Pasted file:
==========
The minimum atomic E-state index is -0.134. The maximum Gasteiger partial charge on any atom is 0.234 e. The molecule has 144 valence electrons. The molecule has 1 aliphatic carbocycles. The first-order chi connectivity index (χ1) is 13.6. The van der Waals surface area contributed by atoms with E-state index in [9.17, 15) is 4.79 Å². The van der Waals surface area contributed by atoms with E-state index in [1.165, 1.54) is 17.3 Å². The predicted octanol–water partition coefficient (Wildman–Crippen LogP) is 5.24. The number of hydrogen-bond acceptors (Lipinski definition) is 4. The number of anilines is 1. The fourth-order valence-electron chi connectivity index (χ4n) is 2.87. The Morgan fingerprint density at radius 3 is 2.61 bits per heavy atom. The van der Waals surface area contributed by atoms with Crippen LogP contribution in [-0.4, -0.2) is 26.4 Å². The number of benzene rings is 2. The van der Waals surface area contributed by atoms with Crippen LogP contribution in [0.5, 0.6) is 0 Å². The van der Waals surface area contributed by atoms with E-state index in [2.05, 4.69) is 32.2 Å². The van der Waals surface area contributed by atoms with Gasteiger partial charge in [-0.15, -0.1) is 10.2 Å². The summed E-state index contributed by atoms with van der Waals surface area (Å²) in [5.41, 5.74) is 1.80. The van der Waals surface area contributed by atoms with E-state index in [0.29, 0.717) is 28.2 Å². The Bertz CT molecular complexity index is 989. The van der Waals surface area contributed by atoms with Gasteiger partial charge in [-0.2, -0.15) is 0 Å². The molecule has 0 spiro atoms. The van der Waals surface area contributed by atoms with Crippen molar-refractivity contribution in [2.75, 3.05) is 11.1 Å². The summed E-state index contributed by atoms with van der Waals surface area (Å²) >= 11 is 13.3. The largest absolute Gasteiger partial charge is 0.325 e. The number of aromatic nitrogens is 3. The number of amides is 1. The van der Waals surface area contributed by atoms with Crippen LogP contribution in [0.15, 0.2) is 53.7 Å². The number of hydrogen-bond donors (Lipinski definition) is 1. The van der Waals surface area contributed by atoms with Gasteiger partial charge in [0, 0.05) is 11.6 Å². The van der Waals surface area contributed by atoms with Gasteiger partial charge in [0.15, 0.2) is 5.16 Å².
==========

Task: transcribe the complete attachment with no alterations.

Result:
The minimum atomic E-state index is -0.134. The maximum Gasteiger partial charge on any atom is 0.234 e. The molecule has 144 valence electrons. The molecule has 1 aliphatic carbocycles. The first-order chi connectivity index (χ1) is 13.6. The van der Waals surface area contributed by atoms with E-state index in [9.17, 15) is 4.79 Å². The van der Waals surface area contributed by atoms with E-state index in [1.165, 1.54) is 17.3 Å². The predicted octanol–water partition coefficient (Wildman–Crippen LogP) is 5.24. The number of hydrogen-bond acceptors (Lipinski definition) is 4. The number of anilines is 1. The fourth-order valence-electron chi connectivity index (χ4n) is 2.87. The Morgan fingerprint density at radius 3 is 2.61 bits per heavy atom. The van der Waals surface area contributed by atoms with Crippen LogP contribution in [-0.4, -0.2) is 26.4 Å². The number of benzene rings is 2. The van der Waals surface area contributed by atoms with Crippen LogP contribution in [0.5, 0.6) is 0 Å². The van der Waals surface area contributed by atoms with E-state index in [2.05, 4.69) is 32.2 Å². The van der Waals surface area contributed by atoms with Gasteiger partial charge in [-0.15, -0.1) is 10.2 Å². The summed E-state index contributed by atoms with van der Waals surface area (Å²) in [5.41, 5.74) is 1.80. The van der Waals surface area contributed by atoms with E-state index in [0.29, 0.717) is 28.2 Å². The Bertz CT molecular complexity index is 989. The van der Waals surface area contributed by atoms with Gasteiger partial charge in [-0.2, -0.15) is 0 Å². The molecule has 0 spiro atoms. The van der Waals surface area contributed by atoms with Crippen molar-refractivity contribution in [2.75, 3.05) is 11.1 Å². The summed E-state index contributed by atoms with van der Waals surface area (Å²) >= 11 is 13.3. The largest absolute Gasteiger partial charge is 0.325 e. The number of aromatic nitrogens is 3. The number of amides is 1. The van der Waals surface area contributed by atoms with Crippen LogP contribution in [0.15, 0.2) is 53.7 Å². The number of hydrogen-bond donors (Lipinski definition) is 1. The van der Waals surface area contributed by atoms with Gasteiger partial charge in [0, 0.05) is 11.6 Å². The van der Waals surface area contributed by atoms with Gasteiger partial charge in [0.15, 0.2) is 5.16 Å².